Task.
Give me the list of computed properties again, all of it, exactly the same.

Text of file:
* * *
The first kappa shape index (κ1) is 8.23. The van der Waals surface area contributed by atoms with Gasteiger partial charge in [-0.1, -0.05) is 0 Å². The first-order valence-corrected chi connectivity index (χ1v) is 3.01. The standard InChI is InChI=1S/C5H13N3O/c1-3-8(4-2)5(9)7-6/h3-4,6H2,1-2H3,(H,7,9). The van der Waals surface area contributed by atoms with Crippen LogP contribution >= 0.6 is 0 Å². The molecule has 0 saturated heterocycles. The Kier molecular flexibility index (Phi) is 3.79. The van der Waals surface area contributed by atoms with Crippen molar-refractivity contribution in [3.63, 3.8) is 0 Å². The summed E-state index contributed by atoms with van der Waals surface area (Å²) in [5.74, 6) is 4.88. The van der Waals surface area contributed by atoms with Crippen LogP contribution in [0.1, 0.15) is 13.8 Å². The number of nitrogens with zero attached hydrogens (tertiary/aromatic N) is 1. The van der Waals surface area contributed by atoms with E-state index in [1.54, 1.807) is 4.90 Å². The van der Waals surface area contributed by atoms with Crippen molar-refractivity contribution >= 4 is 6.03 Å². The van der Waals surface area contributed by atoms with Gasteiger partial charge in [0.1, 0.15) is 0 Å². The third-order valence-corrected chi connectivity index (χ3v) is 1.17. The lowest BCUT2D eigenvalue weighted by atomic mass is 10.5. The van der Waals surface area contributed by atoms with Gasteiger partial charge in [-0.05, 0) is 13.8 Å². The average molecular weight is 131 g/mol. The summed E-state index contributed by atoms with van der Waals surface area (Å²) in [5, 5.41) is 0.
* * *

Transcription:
The first kappa shape index (κ1) is 8.23. The van der Waals surface area contributed by atoms with Gasteiger partial charge in [-0.1, -0.05) is 0 Å². The first-order valence-corrected chi connectivity index (χ1v) is 3.01. The standard InChI is InChI=1S/C5H13N3O/c1-3-8(4-2)5(9)7-6/h3-4,6H2,1-2H3,(H,7,9). The van der Waals surface area contributed by atoms with Crippen LogP contribution >= 0.6 is 0 Å². The molecule has 0 saturated heterocycles. The Kier molecular flexibility index (Phi) is 3.79. The van der Waals surface area contributed by atoms with Crippen molar-refractivity contribution in [3.63, 3.8) is 0 Å². The summed E-state index contributed by atoms with van der Waals surface area (Å²) in [5.74, 6) is 4.88. The van der Waals surface area contributed by atoms with Crippen LogP contribution in [0.1, 0.15) is 13.8 Å². The number of nitrogens with zero attached hydrogens (tertiary/aromatic N) is 1. The van der Waals surface area contributed by atoms with E-state index in [1.54, 1.807) is 4.90 Å². The van der Waals surface area contributed by atoms with Crippen molar-refractivity contribution >= 4 is 6.03 Å². The van der Waals surface area contributed by atoms with Gasteiger partial charge in [0.1, 0.15) is 0 Å². The third-order valence-corrected chi connectivity index (χ3v) is 1.17. The lowest BCUT2D eigenvalue weighted by atomic mass is 10.5. The van der Waals surface area contributed by atoms with Gasteiger partial charge in [-0.05, 0) is 13.8 Å². The average molecular weight is 131 g/mol. The summed E-state index contributed by atoms with van der Waals surface area (Å²) in [5, 5.41) is 0.